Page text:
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Organic 101: What the USDA Organic Label Means

This is the third installment of the Organic 101 series that explores different aspects of the USDA organic regulations.

Organic certification requires that farmers and handlers document their processes and get inspected every year. Organic on-site inspections account for every component of the operation, including, but not limited to, seed sources, soil conditions, crop health, weed and pest management, water systems, inputs, contamination and commingling risks and prevention, and record-keeping. Tracing organic products from start to finish is part of the USDA organic promise.

Organic certification requires that farmers and handlers document their processes and get inspected every year. Organic on-site inspections account for every component of the operation, including, but not limited to, seed sources, soil conditions, crop health, weed and pest management, water systems, inputs, contamination and commingling risks and prevention, and record-keeping. Tracing organic products from start to finish is part of the USDA organic promise.

Amidst nutrition facts, ingredients lists, and dietary claims on food packages, “organic” might appear as one more piece of information to decipher when shopping for foods.  So understanding what “organic” really means can help shoppers make informed choices during their next visit to the store or farmers’ market.

USDA certified organic foods are grown and processed according to federal guidelines addressing, among many factors, soil quality, animal raising practices, pest and weed control, and use of additives. Organic producers rely on natural substances and physical, mechanical, or biologically based farming methods to the fullest extent possible.

Produce can be called organic if it’s certified to have grown on soil that had no prohibited substances applied for three years prior to harvest. Prohibited substances include most synthetic fertilizers and pesticides. In instances when a grower has to use a synthetic substance to achieve a specific purpose, the substance must first be approved according to criteria that examine its effects on human health and the environment (see other considerations in “Organic 101: Allowed and Prohibited Substances”).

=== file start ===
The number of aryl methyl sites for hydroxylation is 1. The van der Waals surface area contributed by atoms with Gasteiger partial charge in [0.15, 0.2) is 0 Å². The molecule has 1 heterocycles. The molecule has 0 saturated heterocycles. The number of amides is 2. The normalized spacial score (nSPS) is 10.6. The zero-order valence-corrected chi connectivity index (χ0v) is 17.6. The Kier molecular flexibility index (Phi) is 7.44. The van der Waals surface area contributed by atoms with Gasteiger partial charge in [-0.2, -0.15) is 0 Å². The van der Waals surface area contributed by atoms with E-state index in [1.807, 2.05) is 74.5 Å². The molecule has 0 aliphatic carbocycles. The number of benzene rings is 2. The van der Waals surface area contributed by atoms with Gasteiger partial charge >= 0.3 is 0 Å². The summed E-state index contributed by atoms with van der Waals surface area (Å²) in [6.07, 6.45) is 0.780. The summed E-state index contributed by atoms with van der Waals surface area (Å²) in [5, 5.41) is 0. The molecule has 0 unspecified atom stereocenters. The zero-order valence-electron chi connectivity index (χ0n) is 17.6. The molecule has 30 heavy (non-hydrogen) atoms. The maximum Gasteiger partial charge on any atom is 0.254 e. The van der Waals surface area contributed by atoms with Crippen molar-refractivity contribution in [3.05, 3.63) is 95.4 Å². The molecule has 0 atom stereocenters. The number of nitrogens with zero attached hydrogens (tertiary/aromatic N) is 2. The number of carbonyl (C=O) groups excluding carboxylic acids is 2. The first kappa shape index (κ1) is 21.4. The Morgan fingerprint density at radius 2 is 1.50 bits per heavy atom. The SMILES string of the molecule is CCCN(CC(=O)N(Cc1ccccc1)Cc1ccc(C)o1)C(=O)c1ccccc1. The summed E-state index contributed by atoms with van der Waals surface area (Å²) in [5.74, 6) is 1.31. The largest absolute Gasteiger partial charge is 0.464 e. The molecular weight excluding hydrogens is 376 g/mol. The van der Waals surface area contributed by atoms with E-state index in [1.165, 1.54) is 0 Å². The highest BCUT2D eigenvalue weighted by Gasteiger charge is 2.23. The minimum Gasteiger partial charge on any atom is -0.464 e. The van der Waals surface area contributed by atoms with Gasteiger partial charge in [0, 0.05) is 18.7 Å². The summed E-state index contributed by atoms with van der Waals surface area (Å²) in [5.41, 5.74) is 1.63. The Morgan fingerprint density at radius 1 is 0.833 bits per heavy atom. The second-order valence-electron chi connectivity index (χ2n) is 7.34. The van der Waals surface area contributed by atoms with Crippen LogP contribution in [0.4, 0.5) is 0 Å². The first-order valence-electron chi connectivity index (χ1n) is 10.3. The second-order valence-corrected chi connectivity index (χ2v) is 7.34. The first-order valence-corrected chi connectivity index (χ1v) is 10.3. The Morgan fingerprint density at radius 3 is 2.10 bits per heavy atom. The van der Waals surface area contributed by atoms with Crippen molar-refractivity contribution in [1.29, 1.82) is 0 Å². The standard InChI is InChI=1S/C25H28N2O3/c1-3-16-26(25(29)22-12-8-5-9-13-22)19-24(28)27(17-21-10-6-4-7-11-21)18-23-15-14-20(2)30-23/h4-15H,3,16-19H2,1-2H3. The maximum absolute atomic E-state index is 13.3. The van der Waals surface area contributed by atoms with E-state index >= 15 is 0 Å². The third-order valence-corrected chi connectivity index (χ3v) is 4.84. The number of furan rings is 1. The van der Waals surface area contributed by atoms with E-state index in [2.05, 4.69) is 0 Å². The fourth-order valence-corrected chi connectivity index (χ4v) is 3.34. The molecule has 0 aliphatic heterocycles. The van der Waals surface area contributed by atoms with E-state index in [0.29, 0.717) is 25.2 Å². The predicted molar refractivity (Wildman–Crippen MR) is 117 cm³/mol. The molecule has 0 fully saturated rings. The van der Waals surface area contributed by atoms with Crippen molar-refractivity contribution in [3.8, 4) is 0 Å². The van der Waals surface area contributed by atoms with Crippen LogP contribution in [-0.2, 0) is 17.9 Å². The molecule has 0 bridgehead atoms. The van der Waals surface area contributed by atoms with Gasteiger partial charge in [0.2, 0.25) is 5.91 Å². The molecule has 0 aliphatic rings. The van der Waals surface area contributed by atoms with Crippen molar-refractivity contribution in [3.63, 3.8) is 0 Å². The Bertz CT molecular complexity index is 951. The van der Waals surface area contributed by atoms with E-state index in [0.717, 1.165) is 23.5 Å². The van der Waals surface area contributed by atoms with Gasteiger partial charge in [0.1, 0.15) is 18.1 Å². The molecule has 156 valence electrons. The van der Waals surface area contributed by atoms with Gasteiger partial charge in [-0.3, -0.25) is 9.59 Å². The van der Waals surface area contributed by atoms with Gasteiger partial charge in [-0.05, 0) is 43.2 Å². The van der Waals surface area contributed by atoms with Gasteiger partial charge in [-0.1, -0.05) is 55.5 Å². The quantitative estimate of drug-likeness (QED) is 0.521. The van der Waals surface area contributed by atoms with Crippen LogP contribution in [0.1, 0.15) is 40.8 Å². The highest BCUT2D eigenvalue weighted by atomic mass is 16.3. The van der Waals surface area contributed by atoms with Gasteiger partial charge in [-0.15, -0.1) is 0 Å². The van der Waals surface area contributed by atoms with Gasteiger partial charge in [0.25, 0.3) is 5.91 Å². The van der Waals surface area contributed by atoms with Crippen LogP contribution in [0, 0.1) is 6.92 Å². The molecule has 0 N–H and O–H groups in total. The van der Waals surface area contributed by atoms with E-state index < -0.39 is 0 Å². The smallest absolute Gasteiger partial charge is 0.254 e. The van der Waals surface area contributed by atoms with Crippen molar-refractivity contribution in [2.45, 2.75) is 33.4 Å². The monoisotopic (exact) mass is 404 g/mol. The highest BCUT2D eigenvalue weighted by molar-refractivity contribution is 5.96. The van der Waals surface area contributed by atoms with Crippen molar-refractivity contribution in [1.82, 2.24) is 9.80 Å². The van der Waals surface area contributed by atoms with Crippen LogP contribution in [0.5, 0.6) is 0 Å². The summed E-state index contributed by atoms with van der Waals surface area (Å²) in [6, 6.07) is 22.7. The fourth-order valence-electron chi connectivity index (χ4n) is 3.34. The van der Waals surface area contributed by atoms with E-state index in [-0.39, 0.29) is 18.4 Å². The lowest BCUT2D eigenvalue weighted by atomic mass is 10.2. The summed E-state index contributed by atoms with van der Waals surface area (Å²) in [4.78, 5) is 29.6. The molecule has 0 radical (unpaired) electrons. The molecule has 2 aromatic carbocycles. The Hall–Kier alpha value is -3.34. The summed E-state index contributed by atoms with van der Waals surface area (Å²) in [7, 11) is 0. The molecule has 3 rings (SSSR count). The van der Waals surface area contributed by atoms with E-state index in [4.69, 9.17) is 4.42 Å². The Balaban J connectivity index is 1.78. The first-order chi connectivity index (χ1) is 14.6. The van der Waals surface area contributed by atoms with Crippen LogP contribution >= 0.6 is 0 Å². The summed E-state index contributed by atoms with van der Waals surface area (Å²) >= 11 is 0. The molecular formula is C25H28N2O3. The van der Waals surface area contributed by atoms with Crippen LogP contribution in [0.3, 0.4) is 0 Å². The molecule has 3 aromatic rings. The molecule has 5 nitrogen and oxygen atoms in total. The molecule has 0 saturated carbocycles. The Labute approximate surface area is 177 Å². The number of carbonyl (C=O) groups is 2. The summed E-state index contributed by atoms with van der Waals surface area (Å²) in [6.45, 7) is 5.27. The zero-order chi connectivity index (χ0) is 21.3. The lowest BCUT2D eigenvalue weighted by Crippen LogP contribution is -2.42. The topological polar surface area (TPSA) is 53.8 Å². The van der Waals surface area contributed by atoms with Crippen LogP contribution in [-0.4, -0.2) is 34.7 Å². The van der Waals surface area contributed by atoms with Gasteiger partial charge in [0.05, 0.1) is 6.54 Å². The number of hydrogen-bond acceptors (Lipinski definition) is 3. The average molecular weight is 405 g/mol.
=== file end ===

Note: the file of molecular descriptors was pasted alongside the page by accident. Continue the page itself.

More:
As for organic meat, regulations require that animals are raised in living conditions accommodating their natural behaviors (like the ability to graze on pasture), fed 100% organic feed and forage, and not administered antibiotics or hormones.

When it comes to processed, multi-ingredient foods, the USDA organic standards specify additional considerations. Regulations prohibit organically processed foods from containing artificial preservatives, colors, or flavors and require that their ingredients are organic, with some minor exceptions. For example, processed organic foods may contain some approved non-agricultural ingredients, like enzymes in yogurt, pectin in fruit jams, or baking soda in baked goods.

When packaged products indicate they are “made with organic [specific ingredient or food group],” this means they contain at least 70% organically produced ingredients. The remaining non-organic ingredients are produced without using prohibited practices (genetic engineering, for example) but can include substances that would not otherwise be allowed in 100% organic products. “Made with organic” products will not bear the USDA organic seal, but, as with all other organic products, must still identify the USDA-accredited certifier. You can look for the identity of the certifier on a packaged product for verification that the organic product meets USDA’s organic standards.

As with all organic foods, none of it is grown or handled using genetically modified organisms, which the organic standards expressly prohibit (see “Organic 101: What Organic Farming (and Processing) Doesn’t Allow”).

Becoming familiar with the USDA organic label and understanding its claims empower consumers to make informed decisions about the food they purchase. While there are many marketing claims that add value to foods, consumers can be assured that USDA organic products are verified organic at all steps between the farm and the store.

13 Responses to “Organic 101: What the USDA Organic Label Means”

  1. rwilymz says:

    This is all great.

    Of course you realize that because idiot consumers demanded that the government get involved with the definition and certification policy, and the government has a one-size-fits-all mentality, and the one-size that the government serves best is the mega-industrial size, that small farmers who do not have on-staff loyyers and CPAs cannot become “certified organic” without spending a double-digit share of their annual revenue satisfying your bloated process.

    As it stands right now, “organic” is used mainly by the same industrial ag outfits as consumers were trying to get away from by having organic food in the first place.

  2. BJ says:

    I think it’s wonderful that you are doing these blogs. Thank you. As for the issues with consumers and understanding regulations…this is a problem in all areas of agriculture, not just organic. At least the NOP is trying and creating a place for understanding and comments. Bravo.

  3. commoncents says: